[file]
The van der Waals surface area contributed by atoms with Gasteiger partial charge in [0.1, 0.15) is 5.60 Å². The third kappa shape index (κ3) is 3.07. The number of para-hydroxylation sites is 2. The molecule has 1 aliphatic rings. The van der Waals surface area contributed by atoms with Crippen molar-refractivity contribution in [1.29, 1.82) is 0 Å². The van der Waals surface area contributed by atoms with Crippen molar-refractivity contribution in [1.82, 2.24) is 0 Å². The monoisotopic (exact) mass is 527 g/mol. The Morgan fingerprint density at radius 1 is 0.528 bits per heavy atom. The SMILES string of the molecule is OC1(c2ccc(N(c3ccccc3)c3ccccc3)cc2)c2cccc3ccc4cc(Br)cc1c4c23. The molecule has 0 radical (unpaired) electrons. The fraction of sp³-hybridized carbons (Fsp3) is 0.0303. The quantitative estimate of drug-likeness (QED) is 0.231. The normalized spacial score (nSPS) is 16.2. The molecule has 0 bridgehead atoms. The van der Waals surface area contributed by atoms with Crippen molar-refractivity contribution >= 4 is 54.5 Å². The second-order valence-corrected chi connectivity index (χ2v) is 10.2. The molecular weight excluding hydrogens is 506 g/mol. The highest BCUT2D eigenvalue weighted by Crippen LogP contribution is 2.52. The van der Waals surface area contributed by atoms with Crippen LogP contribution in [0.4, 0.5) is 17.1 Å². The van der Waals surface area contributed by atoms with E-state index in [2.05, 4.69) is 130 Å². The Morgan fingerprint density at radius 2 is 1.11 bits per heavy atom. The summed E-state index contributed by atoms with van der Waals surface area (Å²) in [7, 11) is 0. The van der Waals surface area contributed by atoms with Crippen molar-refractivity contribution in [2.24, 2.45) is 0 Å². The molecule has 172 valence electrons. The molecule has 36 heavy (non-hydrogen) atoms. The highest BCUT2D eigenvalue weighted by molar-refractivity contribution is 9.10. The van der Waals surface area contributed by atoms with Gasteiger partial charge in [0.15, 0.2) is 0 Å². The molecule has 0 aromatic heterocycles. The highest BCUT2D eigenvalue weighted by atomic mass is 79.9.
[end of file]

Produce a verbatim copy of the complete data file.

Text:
The van der Waals surface area contributed by atoms with Gasteiger partial charge in [0.1, 0.15) is 5.60 Å². The third kappa shape index (κ3) is 3.07. The number of para-hydroxylation sites is 2. The molecule has 1 aliphatic rings. The van der Waals surface area contributed by atoms with Crippen molar-refractivity contribution in [1.29, 1.82) is 0 Å². The van der Waals surface area contributed by atoms with Crippen molar-refractivity contribution in [1.82, 2.24) is 0 Å². The monoisotopic (exact) mass is 527 g/mol. The Morgan fingerprint density at radius 1 is 0.528 bits per heavy atom. The SMILES string of the molecule is OC1(c2ccc(N(c3ccccc3)c3ccccc3)cc2)c2cccc3ccc4cc(Br)cc1c4c23. The molecule has 0 radical (unpaired) electrons. The fraction of sp³-hybridized carbons (Fsp3) is 0.0303. The quantitative estimate of drug-likeness (QED) is 0.231. The normalized spacial score (nSPS) is 16.2. The molecule has 0 bridgehead atoms. The van der Waals surface area contributed by atoms with Crippen molar-refractivity contribution >= 4 is 54.5 Å². The second-order valence-corrected chi connectivity index (χ2v) is 10.2. The molecular weight excluding hydrogens is 506 g/mol. The highest BCUT2D eigenvalue weighted by Crippen LogP contribution is 2.52. The van der Waals surface area contributed by atoms with Crippen LogP contribution in [0.4, 0.5) is 17.1 Å². The van der Waals surface area contributed by atoms with E-state index in [2.05, 4.69) is 130 Å². The Morgan fingerprint density at radius 2 is 1.11 bits per heavy atom. The summed E-state index contributed by atoms with van der Waals surface area (Å²) in [7, 11) is 0. The van der Waals surface area contributed by atoms with Crippen molar-refractivity contribution in [2.24, 2.45) is 0 Å². The molecule has 172 valence electrons. The molecule has 36 heavy (non-hydrogen) atoms. The highest BCUT2D eigenvalue weighted by molar-refractivity contribution is 9.10. The van der Waals surface area contributed by atoms with Gasteiger partial charge in [0.15, 0.2) is 0 Å². The molecule has 0 aromatic heterocycles. The highest BCUT2D eigenvalue weighted by atomic mass is 79.9.